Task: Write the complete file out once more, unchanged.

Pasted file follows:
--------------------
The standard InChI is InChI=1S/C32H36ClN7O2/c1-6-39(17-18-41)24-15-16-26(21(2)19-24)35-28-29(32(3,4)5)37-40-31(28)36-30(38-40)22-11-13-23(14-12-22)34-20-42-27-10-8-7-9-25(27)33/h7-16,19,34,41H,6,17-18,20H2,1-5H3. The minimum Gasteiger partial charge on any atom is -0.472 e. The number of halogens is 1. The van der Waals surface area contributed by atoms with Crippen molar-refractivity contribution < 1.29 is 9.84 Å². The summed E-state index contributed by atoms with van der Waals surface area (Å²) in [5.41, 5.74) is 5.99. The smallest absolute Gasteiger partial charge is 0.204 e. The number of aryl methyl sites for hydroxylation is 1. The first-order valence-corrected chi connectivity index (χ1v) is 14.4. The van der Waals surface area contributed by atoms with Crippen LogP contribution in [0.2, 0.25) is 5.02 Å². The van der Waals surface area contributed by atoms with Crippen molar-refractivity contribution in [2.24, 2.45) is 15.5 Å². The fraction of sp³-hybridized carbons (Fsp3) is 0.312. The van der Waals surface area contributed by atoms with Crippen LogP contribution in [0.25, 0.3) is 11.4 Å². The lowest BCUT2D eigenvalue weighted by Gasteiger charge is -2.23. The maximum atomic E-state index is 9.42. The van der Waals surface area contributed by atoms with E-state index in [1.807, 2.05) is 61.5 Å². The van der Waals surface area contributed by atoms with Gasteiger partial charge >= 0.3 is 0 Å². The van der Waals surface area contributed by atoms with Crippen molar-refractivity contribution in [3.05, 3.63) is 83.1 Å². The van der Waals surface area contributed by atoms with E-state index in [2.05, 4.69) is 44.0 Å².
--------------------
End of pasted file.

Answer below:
The standard InChI is InChI=1S/C32H36ClN7O2/c1-6-39(17-18-41)24-15-16-26(21(2)19-24)35-28-29(32(3,4)5)37-40-31(28)36-30(38-40)22-11-13-23(14-12-22)34-20-42-27-10-8-7-9-25(27)33/h7-16,19,34,41H,6,17-18,20H2,1-5H3. The minimum Gasteiger partial charge on any atom is -0.472 e. The number of halogens is 1. The van der Waals surface area contributed by atoms with Crippen molar-refractivity contribution < 1.29 is 9.84 Å². The summed E-state index contributed by atoms with van der Waals surface area (Å²) in [5.41, 5.74) is 5.99. The smallest absolute Gasteiger partial charge is 0.204 e. The number of aryl methyl sites for hydroxylation is 1. The first-order valence-corrected chi connectivity index (χ1v) is 14.4. The van der Waals surface area contributed by atoms with Crippen LogP contribution in [0.2, 0.25) is 5.02 Å². The van der Waals surface area contributed by atoms with Crippen molar-refractivity contribution in [2.24, 2.45) is 15.5 Å². The fraction of sp³-hybridized carbons (Fsp3) is 0.312. The van der Waals surface area contributed by atoms with Crippen LogP contribution in [0.25, 0.3) is 11.4 Å². The lowest BCUT2D eigenvalue weighted by Gasteiger charge is -2.23. The maximum atomic E-state index is 9.42. The van der Waals surface area contributed by atoms with E-state index in [1.807, 2.05) is 61.5 Å². The van der Waals surface area contributed by atoms with Gasteiger partial charge >= 0.3 is 0 Å². The van der Waals surface area contributed by atoms with Crippen molar-refractivity contribution in [3.05, 3.63) is 83.1 Å². The van der Waals surface area contributed by atoms with E-state index in [2.05, 4.69) is 44.0 Å².